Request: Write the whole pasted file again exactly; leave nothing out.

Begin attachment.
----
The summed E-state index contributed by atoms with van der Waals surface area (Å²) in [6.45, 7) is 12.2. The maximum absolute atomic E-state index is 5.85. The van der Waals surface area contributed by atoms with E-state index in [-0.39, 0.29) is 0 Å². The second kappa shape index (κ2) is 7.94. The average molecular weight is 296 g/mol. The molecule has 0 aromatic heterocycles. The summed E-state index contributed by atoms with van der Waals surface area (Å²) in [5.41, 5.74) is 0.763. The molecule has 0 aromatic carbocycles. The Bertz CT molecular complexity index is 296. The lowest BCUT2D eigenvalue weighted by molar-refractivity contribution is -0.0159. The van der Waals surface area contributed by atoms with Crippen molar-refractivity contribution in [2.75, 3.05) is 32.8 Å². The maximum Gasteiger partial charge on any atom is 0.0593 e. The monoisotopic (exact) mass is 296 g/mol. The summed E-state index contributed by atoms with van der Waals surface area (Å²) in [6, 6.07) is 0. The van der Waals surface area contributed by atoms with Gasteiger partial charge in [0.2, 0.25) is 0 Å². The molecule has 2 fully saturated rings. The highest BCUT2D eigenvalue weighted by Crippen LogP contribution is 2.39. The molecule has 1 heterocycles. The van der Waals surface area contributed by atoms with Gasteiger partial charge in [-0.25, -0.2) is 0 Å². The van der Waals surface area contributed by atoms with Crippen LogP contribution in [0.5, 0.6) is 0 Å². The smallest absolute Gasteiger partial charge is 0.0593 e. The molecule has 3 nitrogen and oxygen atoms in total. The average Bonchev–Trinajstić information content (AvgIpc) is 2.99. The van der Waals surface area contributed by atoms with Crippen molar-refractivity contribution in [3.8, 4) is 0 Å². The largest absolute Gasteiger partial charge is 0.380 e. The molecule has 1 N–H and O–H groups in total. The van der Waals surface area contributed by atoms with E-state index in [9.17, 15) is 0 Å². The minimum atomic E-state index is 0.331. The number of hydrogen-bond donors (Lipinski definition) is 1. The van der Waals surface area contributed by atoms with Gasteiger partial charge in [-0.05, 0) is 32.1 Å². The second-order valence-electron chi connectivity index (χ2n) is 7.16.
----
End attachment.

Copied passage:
The summed E-state index contributed by atoms with van der Waals surface area (Å²) in [6.45, 7) is 12.2. The maximum absolute atomic E-state index is 5.85. The van der Waals surface area contributed by atoms with E-state index in [-0.39, 0.29) is 0 Å². The second kappa shape index (κ2) is 7.94. The average molecular weight is 296 g/mol. The molecule has 0 aromatic heterocycles. The summed E-state index contributed by atoms with van der Waals surface area (Å²) in [5.41, 5.74) is 0.763. The molecule has 0 aromatic carbocycles. The Bertz CT molecular complexity index is 296. The lowest BCUT2D eigenvalue weighted by molar-refractivity contribution is -0.0159. The van der Waals surface area contributed by atoms with Crippen molar-refractivity contribution in [2.75, 3.05) is 32.8 Å². The maximum Gasteiger partial charge on any atom is 0.0593 e. The monoisotopic (exact) mass is 296 g/mol. The summed E-state index contributed by atoms with van der Waals surface area (Å²) in [6, 6.07) is 0. The van der Waals surface area contributed by atoms with Gasteiger partial charge in [0.2, 0.25) is 0 Å². The molecule has 2 fully saturated rings. The highest BCUT2D eigenvalue weighted by Crippen LogP contribution is 2.39. The molecule has 1 heterocycles. The van der Waals surface area contributed by atoms with Gasteiger partial charge in [-0.25, -0.2) is 0 Å². The van der Waals surface area contributed by atoms with Crippen LogP contribution in [0.5, 0.6) is 0 Å². The smallest absolute Gasteiger partial charge is 0.0593 e. The molecule has 3 nitrogen and oxygen atoms in total. The average Bonchev–Trinajstić information content (AvgIpc) is 2.99. The van der Waals surface area contributed by atoms with Crippen molar-refractivity contribution in [3.8, 4) is 0 Å². The largest absolute Gasteiger partial charge is 0.380 e. The molecule has 1 N–H and O–H groups in total. The van der Waals surface area contributed by atoms with E-state index in [9.17, 15) is 0 Å². The minimum atomic E-state index is 0.331. The number of hydrogen-bond donors (Lipinski definition) is 1. The van der Waals surface area contributed by atoms with Gasteiger partial charge in [-0.05, 0) is 32.1 Å². The second-order valence-electron chi connectivity index (χ2n) is 7.16.